ISIS Beheads U.S. Journalist Steven Sotloff, According to SITE Intelligence Group
More than 9,500 anglers competed in the world's largest ice fishing contest in Brainerd, Minn.
When it comes to winter, Minnesotans pretty much think the rest of us are wimps. With a daytime high of about 2 degrees on Jan. 25, almost 10,000 people showed up on Gull Lake to fish. The annual Brainerd Ice Fishing Extravaganza is a big deal because whoever catches the biggest fish wins a pickup truck. And while it may look like it, it is no day at the beach. The cold hard truth is that most people don't catch a thing. Ice fishing is less about fish than it is about beer, and buddies. It is Minnesotans staring into the icy void, with unbending faith that somewhere down there is the catch of their dreams. The big one. The legend maker. Or not. Some of the trophies were barely bigger than bait. And Minnesotans once again proved to the rest of that we need not be casualties of the cold, but conquerors. -- Harry Smith, NBC News.
Anglers look like colorful dots in an aerial photo taken at the world's largest ice fishing contest. More than 9,500 anglers competed in the fishing tournament that benefits local charities in the Brainerd area.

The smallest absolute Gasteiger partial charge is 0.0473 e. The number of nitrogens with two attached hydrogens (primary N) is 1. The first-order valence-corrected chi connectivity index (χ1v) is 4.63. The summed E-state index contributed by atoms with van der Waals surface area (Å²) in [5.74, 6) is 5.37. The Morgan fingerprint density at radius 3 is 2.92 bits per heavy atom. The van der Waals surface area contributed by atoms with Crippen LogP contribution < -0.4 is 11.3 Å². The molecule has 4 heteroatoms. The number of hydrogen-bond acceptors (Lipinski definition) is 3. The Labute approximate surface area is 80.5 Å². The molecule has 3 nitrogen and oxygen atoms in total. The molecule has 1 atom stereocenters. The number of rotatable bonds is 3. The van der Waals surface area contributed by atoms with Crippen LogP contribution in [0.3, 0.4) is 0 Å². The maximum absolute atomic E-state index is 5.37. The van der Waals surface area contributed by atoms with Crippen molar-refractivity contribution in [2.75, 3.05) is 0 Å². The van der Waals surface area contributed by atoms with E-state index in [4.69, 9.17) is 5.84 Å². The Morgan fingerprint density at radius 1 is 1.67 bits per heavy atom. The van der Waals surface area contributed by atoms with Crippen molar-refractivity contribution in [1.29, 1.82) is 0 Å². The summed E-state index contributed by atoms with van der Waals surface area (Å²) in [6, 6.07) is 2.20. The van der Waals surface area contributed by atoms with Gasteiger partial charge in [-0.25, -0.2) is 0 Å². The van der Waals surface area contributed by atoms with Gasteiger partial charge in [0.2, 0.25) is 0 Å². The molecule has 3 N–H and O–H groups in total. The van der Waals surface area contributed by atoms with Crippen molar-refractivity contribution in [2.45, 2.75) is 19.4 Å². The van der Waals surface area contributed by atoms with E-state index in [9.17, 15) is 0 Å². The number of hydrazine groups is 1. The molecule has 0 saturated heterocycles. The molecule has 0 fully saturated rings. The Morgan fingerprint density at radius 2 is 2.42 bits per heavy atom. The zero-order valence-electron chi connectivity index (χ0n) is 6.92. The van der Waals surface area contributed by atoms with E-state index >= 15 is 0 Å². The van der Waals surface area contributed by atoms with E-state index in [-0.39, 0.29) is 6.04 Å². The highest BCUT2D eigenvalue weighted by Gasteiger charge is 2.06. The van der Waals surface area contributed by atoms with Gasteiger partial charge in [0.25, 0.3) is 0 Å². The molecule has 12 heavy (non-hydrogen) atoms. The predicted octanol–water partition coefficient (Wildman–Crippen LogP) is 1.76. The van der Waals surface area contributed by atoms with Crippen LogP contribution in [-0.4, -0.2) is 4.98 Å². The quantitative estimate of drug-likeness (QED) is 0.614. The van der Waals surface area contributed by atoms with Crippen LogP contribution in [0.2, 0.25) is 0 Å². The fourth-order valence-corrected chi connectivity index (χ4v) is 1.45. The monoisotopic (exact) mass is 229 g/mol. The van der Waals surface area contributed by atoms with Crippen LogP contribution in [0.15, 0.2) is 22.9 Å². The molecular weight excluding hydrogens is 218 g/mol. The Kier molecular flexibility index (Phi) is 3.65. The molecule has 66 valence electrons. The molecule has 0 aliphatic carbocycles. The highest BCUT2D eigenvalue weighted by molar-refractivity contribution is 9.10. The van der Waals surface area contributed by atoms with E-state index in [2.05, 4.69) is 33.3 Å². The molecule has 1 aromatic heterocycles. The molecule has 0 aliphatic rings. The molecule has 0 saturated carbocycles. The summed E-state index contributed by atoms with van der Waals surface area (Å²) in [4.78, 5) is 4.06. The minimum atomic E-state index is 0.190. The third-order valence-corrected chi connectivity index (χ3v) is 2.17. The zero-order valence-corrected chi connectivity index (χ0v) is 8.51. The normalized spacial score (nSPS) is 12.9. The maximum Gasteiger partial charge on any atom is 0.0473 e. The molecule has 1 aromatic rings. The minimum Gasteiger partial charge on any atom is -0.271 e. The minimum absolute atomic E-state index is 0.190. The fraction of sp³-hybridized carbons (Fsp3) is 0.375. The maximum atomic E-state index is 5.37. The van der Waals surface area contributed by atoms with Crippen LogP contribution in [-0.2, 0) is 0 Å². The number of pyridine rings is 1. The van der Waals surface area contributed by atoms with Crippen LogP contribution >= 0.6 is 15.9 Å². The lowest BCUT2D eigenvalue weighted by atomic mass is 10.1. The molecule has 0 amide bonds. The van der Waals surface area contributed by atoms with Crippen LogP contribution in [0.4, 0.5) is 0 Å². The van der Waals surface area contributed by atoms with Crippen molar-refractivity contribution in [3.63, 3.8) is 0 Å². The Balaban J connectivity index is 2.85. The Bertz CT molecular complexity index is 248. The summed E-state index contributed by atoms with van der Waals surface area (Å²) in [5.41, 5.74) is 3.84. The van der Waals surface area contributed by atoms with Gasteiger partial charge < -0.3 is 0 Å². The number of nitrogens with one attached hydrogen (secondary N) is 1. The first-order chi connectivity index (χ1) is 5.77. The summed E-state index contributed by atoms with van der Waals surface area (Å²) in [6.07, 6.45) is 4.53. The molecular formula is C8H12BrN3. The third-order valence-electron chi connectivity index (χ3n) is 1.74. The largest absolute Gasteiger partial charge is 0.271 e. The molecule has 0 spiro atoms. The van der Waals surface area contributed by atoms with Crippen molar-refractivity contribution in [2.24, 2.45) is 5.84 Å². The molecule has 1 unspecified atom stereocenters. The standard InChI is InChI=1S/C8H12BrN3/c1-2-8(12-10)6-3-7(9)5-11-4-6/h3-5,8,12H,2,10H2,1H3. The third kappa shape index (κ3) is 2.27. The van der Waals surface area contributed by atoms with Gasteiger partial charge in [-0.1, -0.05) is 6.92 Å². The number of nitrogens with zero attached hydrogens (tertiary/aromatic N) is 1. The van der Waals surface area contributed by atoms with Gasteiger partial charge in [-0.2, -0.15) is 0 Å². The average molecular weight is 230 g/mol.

Icicles gather on Greg Schroenghamer's mustache during the event. Anglers competed for one of 150 prizes valued at more than $200,000.
'Alaska Bushman' Mark Braaten poses for a portrait. Eager anglers braved near-single digit temps for their chance to win prizes.
A walleye caught by Daniel Schwanke measured just under 23 inches and weighed 4.17 lbs. That was good enough for second place in the contest. Schwanke won a new Arctic Cat ATV with his catch. The winning fish was a 4.73 lb. walleye, caught by Art Karskoy of Nisswa, Minn.
Tony Loosbrock walks around Gull Lake with a horse's head during the Brainerd Jaycees Ice Fishing Extravaganza. Contestants had a chance to win generators, golf getaways, ice augers, a fish house, space heaters and polar suits, among other prizes.
John Kolbe, owner of Sleepy Eye Pottery and Garment, stands for a portrait in front of his ice-fishing stand.
Jill Smith enjoys a cold beverage while she competes. As many as 20,000 holes were predrilled into the ice for anglers.
A cooler of some the prize winning fish. Most fish caught during the contest were released alive back into the lake after being weighed and registered.
An angler drops his line in the water.
Adam Crotteau and Kristen Gill brave the cold temperatures.
Frozen beer sits on the ice on Gull Lake. Beyond hand warmers, beer also was one of the many ways anglers tried to stay warm during the ice fishing contest.
Kurt Rayhorn reclines on the ice while he competes.
Nolan Swenson patiently waits for a fish to bite. Swenson and his friends bought the Superman outfits at Target thinking they'd be perfect for the event.
Names are posted on the big fish leader board. The 150th-largest fish weighed in at the contest was a .26-pound perch by Scott Clark of Bagley, Iowa. For his small fish he won a new ATV.
Anglers file off the ice after competing. The largest beneficiary of the contest proceeds is Confidence Learning Center, an outdoor recreational facility for people with developmental disabilities in Brainerd.